Intraoperative decision-making process: The art and the science

Rifat Latifi, Rainer W.G. Gruessner, Peter Rhee

Research output: Chapter in Book/Report/Conference proceedingChapter

3 Scopus citations


Surgical procedures related to complex problems of the gastrointestinal (GI) tract carry significant risks and complications, whether performed alone or in combination with abdominal wall reconstruction. Despite the most conscientious preoperative preparations, surprising events may still occur. If the operation takes an unplanned turn, the surgeon has to make difficult decisions. An absolute must is continuous awareness of the intraoperative patient’s physiologic status—including fluid status, urine output, use of blood and blood products, bleeding, current medications (such as pressors), and biochemical endpoints of resuscitation, such as base deficit and lactic acid. Even when the operation is going well, the biochemical profile of the patient may not be optimal or even satisfactory, which may directly affect the outcome. In addition, the surgeon must recognize his or her own physiologic status; if tired, for example, cutting corners and making major errors are likely to occur more frequently. We discuss these and other elements that are important for the intraoperative decision-making process.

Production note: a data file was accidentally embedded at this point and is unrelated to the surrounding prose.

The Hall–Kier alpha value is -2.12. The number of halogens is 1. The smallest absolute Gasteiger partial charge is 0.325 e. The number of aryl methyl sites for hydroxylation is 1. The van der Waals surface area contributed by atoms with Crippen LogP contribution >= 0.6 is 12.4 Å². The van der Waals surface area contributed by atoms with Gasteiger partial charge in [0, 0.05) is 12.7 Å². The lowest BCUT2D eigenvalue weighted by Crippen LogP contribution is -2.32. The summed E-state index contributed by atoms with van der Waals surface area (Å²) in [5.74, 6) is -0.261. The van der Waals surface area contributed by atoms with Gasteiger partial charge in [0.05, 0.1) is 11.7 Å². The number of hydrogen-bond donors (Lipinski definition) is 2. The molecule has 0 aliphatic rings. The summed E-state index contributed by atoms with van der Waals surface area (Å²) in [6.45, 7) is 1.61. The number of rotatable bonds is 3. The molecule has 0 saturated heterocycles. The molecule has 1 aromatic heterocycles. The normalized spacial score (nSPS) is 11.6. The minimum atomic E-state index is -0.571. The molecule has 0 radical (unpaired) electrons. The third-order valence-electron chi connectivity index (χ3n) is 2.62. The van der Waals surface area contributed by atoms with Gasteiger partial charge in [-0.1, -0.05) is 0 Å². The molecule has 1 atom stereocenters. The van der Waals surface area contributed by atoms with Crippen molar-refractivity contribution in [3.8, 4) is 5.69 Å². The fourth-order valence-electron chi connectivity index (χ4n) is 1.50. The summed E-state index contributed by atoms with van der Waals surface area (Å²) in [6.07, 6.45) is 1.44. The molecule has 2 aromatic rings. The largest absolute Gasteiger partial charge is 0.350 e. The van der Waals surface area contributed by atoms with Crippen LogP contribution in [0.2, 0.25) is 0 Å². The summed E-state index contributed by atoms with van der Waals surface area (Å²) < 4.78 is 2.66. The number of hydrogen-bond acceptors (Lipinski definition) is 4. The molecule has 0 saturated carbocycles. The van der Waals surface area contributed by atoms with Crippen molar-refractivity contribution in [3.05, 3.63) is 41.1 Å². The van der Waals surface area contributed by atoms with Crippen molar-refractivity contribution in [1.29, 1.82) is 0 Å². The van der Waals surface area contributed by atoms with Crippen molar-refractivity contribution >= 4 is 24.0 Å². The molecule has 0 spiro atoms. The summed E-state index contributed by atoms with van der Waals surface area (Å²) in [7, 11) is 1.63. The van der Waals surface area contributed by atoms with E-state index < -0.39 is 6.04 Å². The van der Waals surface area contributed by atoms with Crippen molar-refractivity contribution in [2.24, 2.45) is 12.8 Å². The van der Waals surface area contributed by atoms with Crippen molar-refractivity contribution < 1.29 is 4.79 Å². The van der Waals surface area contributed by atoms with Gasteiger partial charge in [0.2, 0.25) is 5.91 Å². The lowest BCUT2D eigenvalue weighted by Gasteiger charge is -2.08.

Original languageEnglish (US)
Title of host publicationSurgery of Complex Abdominal Wall Defects
PublisherSpringer New York
Number of pages3
ISBN (Electronic)9781461463542
ISBN (Print)9781461463535
StatePublished - Jan 1 2013
Externally publishedYes


  • Anatomy of surgeon’s decision
  • Biochemical profile
  • Decision making process
  • Difficult surgical decisions
  • Intraoperative decision
  • Surgeon’s physiology

ASJC Scopus subject areas

  • Medicine(all)


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